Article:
Developer Productivity Engineering Blog

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Test Distribution In Action: A Practitioner’s Feedback from the Trenches

Test Distribution is an approach that accelerates test execution and complements build caching while addressing many of the limitations of single-machine parallelism and CI fanout. It does this by extending test parallelism which farms out test execution to remote executors. Along with Build Cache, it is one of the major build and test acceleration features available in Gradle Enterprise. 

We caught up with Cedric Champeau, consulting member of the technical staff at Oracle, a former engineer on the Gradle Build Tool core team and a Groovy committer, to ask him about his experience with Test Distribution (TD) while working on the Gradle Build Tool open source project.



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A Pragmatist’s Guide to Flaky Test Management

A test is “flaky” whenever it can produce both “passing” and “failing” results for the same code. Test flakiness is a bit like having diabetes. It’s a chronic condition you can never fully cure and put behind you. Even if only 0.1% of your tests are flaky, with thousands of tests you can have problems with a considerable portion of your builds. This is common to even medium-sized development teams. Left unmanaged flaky tests can render a body (or body of tests) severely damaged. But your prognosis is good if you continually measure and act on the relevant health indicators.



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Announcing Test Distribution Auto Scaling

In Gradle Enterprise 2021.2 we’ve added support to auto scale agents when using an elastic compute platform based on demand for how many tests there are to run. In this blog post, we’re going to show you how easy this is to set up in a Kubernetes cluster, and show how test execution times of both Gradle and Maven builds are affected in different usage scenarios.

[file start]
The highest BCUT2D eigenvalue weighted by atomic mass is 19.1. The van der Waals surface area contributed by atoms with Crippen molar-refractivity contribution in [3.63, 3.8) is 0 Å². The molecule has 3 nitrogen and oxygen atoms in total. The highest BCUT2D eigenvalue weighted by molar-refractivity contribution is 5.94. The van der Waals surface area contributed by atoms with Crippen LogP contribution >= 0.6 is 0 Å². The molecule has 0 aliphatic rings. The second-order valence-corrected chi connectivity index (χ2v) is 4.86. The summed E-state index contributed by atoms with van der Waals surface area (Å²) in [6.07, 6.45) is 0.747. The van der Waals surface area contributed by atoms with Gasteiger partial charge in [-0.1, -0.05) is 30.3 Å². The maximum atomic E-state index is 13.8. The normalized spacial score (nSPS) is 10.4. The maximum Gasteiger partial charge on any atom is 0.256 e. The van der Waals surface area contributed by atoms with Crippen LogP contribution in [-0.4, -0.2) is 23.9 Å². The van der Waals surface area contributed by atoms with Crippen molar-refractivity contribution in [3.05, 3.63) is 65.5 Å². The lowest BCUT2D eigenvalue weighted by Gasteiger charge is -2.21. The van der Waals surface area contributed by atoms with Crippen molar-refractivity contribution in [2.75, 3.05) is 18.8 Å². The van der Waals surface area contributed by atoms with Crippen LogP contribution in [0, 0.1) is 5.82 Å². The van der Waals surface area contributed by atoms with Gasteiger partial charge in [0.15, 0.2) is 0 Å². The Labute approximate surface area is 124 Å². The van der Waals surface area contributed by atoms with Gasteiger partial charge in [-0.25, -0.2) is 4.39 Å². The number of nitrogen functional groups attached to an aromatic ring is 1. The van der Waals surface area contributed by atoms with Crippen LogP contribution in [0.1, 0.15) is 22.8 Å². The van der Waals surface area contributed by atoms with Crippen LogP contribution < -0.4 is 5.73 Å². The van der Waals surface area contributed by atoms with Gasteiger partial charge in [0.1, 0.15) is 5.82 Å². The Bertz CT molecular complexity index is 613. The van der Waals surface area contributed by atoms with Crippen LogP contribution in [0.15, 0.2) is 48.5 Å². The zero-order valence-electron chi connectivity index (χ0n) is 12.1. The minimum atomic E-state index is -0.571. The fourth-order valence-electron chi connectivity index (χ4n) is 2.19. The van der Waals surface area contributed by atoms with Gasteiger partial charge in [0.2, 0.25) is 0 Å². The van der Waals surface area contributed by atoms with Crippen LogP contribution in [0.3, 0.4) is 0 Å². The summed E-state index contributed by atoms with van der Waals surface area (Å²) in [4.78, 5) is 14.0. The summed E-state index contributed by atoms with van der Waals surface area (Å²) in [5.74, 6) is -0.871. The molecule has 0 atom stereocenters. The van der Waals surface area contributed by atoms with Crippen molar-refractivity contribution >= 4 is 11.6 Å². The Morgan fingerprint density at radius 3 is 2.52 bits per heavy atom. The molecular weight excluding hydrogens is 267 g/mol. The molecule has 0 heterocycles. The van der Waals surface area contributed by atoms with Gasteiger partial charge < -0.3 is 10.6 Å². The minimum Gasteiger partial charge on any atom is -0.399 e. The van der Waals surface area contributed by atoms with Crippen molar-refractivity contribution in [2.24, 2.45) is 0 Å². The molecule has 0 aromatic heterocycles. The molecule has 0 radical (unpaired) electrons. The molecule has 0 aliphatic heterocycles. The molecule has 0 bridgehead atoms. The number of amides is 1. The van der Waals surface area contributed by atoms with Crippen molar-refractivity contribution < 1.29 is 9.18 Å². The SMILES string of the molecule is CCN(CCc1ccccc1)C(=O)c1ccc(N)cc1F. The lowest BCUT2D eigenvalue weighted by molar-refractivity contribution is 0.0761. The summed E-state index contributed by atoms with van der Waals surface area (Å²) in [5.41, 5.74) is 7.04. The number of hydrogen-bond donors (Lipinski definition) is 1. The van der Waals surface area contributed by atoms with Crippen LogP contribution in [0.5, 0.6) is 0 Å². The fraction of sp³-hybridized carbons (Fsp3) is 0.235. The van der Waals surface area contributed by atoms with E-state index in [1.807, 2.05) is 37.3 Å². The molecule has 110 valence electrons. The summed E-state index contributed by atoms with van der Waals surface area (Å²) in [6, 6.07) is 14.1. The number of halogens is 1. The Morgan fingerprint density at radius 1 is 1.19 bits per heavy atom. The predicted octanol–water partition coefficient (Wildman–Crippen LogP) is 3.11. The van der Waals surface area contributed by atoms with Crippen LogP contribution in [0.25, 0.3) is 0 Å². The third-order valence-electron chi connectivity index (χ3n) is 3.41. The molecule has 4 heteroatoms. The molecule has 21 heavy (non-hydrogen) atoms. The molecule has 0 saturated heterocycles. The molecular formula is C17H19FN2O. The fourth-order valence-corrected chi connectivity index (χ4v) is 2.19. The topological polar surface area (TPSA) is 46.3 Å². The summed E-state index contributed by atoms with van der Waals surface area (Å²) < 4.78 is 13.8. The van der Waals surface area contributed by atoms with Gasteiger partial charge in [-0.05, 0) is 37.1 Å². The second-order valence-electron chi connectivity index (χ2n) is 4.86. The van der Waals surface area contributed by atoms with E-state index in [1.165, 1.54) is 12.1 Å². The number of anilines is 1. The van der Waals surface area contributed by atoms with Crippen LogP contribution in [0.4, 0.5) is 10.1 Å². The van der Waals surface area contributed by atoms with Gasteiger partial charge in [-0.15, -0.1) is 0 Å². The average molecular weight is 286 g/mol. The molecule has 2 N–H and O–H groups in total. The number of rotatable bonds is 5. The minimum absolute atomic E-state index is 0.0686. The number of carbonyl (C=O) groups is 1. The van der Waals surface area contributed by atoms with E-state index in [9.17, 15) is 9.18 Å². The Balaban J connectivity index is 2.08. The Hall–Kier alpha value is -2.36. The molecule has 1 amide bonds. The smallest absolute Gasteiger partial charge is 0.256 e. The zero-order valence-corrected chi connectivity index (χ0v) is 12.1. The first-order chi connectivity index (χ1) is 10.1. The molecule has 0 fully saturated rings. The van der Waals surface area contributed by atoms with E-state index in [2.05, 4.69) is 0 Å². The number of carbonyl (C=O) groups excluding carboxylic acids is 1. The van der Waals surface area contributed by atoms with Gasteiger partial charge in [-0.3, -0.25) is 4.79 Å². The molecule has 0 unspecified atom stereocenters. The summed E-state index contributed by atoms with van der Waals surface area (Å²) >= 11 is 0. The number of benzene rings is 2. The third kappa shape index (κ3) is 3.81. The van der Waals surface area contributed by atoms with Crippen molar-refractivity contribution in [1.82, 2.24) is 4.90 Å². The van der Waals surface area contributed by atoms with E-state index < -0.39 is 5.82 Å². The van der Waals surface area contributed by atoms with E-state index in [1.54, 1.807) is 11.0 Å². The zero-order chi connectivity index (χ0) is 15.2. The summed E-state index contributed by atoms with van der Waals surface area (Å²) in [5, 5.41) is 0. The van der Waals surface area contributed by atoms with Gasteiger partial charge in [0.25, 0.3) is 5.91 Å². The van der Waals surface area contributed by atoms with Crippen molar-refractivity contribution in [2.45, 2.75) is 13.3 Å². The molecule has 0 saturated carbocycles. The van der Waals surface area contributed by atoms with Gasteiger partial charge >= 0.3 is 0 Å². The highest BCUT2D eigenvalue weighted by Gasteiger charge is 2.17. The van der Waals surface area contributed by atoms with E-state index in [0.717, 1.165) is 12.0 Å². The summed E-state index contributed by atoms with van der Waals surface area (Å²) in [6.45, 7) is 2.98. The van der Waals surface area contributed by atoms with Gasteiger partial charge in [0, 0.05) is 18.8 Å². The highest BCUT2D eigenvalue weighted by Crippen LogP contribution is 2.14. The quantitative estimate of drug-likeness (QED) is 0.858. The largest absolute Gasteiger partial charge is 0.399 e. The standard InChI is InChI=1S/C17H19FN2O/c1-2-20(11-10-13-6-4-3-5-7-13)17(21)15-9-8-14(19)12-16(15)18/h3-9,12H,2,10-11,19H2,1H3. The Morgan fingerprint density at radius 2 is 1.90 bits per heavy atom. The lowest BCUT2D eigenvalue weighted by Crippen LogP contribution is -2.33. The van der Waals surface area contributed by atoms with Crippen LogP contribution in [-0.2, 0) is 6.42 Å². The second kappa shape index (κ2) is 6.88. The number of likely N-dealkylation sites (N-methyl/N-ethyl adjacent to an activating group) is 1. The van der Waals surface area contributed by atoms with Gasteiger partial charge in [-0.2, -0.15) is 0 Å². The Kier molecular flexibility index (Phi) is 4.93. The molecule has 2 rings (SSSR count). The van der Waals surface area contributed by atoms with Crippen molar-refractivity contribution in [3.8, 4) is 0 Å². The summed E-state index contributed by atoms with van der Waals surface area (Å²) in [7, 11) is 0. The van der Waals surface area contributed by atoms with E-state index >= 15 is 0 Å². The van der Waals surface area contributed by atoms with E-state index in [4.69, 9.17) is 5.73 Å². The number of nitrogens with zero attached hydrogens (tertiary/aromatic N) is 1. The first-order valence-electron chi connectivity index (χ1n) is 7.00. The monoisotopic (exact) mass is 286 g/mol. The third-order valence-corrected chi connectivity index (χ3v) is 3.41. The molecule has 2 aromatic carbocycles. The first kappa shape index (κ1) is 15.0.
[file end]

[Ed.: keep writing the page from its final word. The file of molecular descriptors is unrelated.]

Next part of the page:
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Two Simple Tips for Leveraging Software Build Performance Trend Data

Gradle Enterprise Trends & Insights allows dev teams to respond proactively to systemic problems and longer-term performance regressions. It does this by providing a Trends Dashboard that makes key metrics and KPIs more observable and actionable. In this post, I share two simple but powerful tips for using trend data to interpret and evaluate build performance. I then demonstrate these principles by analyzing trends from an actual Gradle Enterprise customer.



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Gradle Build Cache Node Replication in Android

In this guest post, Roger Taracha, senior Android engineer at Premise Data, shares his company’s experience using build-cache node replication to serve their distributed teams across the globe. Roger begins with a conceptual recap of the Gradle Build Cache, its benefits, and general installation/configuratIon considerations. He then outlines the key benefits of node replication and the setup and configuration process (including connecting to Gradle Enterprise). Roger closes by sharing the inner workings of the Gradle build script solution that optimizes replicated node selection for local developer performance.



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Is Developer Productivity Engineering the Next Big Thing in Software?

For decades, the success formula for many (if not all) breakthrough business and technology productivity methodologies has been “Productivity = Speed * Efficiency”, where “efficiency” in this case refers to the ability to maintain or even improve quality as process and workflow execution speed up.



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Announcing Test Distribution for Maven

In Gradle Enterprise 2020.5 we’ve added the missing piece to our testing product for Maven: Test Distribution (available for Gradle builds since Gradle Enterprise 2020.2). In this blog post, we’re going to connect the build of the Eclipse Jetty open source project to Gradle Enterprise. We will demonstrate how Test Distribution and Build Caching – with very little effort – reduce the total build time from over 50 minutes to about 15 minutes for a typical code change. We will also discuss potential options for reducing build time even further by optimizing the build for Test Distribution.



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